By Caroline Fleck
The Psychology of NutritionUploaded: Feb 8, 2015
I've got to lay my cards on the table and admit that I've become pretty fascinated with one of psychology's hottest topics right now: the psychology of nutrition.
I was first turned onto this topic back in 2009 when Michael Pollan's book In Defense of Food became a New York Times best seller. Pollan highlights the work of Paul Rozin, a psychology professor at the University of Pennsylvania. Rozin's research provided data in support of a phenomenon I'd observed in many of my clients: our perceptions about nutrition appear to be consistently and systematically skewed.
Rozin's work revealed the following:
- We tend to categorize food as "good" or "bad." The issue is that, while some foods are unhealthy when consumed in high doses, they are essential in low doses.
- About half of people mistakenly believe that high calorie foods in small amounts contain more calories than low calorie foods in high amounts.
- We often confuse "healthfulness" with "completeness." In other words, although you could consume 2,000 calories from bananas each day, your diet would be dangerously low in fat, protein, and essential amino acids. Although healthy, bananas, unlike, say, hot dogs, do not provide sufficient amounts of other essential nutrients.
So how does all of this relate to how you can build a more happy and fulfilling life? The answer is balance. The aforementioned findings all reflect errors in thinking in extremes - we are categorizing foods as "all good" or "all bad," under-emphasizing the effects of low calorie foods in high doses while overestimating the effects of high calorie foods in low doses, and confusing healthy with complete. Sadly, I have seen this type of thinking result in devastating psychological problems. At the extreme these polarized perceptions can manifest in eating disorders, like anorexia and bulimia, in which thoughts about food and nutrition become increasingly distorted, resulting in diets that can be life-threateningly imbalanced.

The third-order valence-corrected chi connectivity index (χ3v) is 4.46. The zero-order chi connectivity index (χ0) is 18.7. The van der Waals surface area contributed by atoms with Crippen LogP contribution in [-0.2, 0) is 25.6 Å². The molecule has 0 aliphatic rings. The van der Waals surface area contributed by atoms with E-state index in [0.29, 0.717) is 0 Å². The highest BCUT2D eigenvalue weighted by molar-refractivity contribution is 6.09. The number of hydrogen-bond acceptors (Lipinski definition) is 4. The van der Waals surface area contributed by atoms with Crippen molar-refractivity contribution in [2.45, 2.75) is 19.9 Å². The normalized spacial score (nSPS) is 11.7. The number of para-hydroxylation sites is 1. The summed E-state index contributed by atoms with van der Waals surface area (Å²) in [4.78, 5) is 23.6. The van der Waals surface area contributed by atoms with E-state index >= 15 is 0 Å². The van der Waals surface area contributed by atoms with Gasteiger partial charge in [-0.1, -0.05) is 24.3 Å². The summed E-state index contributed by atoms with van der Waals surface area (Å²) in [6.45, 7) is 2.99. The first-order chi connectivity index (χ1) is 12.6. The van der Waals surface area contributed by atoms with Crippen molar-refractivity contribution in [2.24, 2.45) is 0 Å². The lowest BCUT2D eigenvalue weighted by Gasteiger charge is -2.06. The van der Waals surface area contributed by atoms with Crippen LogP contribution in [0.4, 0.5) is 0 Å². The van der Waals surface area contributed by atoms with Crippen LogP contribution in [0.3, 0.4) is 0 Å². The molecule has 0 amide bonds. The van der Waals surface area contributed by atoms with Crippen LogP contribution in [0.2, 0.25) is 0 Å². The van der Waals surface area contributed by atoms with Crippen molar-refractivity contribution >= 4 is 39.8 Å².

Sometimes, rather than resulting in food restriction, an imbalanced perception of food contributes to overeating. In recent years I have seen a significant upsurge in the number of people with problems related to binge eating. For these folks, a cycle of over-consumption and self-loathing emerges in which food becomes a way of managing negative emotions and distress in the short-term, while ultimately exacerbating these experiences in the long-term. Binge eaters often oscillate between extreme attempts at food deprivation and excessive binges.
So how does the absence of a healthy, balanced diet affect those of us who don't suffer from eating disorders? In my experience, what, when, and how we eat often affects how we manage distress. Yet we are often quick to disregard or minimize the effect food has on our mood and functioning.
There are three questions I consistently ask my clients when they describe situations in which they reacted poorly: had you eaten, what had you eaten, had you slept? Interestingly, I ask these same questions of my daughter when she's having a tantrum (well, I answer them on her behalf because she is only 1).
My daughter is much more likely to throw a tantrum if she is tired, hungry, or hopped up on sugar. Not terribly surprising, I know. But the same holds true for my adult and adolescent clients - when they are tired, hungry, and/or hopped up on caffeine or sugar, they are more likely to respond poorly to stress.
As a parent, I can control what and when my daughter eats. If we follow a routine and I make concerted efforts to provide a balanced diet, she is generally better behaved. As adults, we often fail to eat until we are starving, at which point we are more likely to eat poorly. We often depend on caffeine to get through the day and stave off hunger, which ultimately contributes to dysregulations in mood and sleep.
The takeaway is this: at the end of the day, we are all big babies. As much as we'd like to believe otherwise, what and when we eat contributes to how well we will react to any given situation. Rather than pursuing extreme weight loss approaches that eliminate essential parts of our diet, or cutting out meals all together, we should strive for regular (3 bigger meals, and 2 snacks/day), balanced eating. A diet that consists solely of carrots (the infamous Steve Jobs diet), isn't balanced. Although you might start to experience some of Jobs' notorious irritability, you are unlikely to achieve the happiness you seek.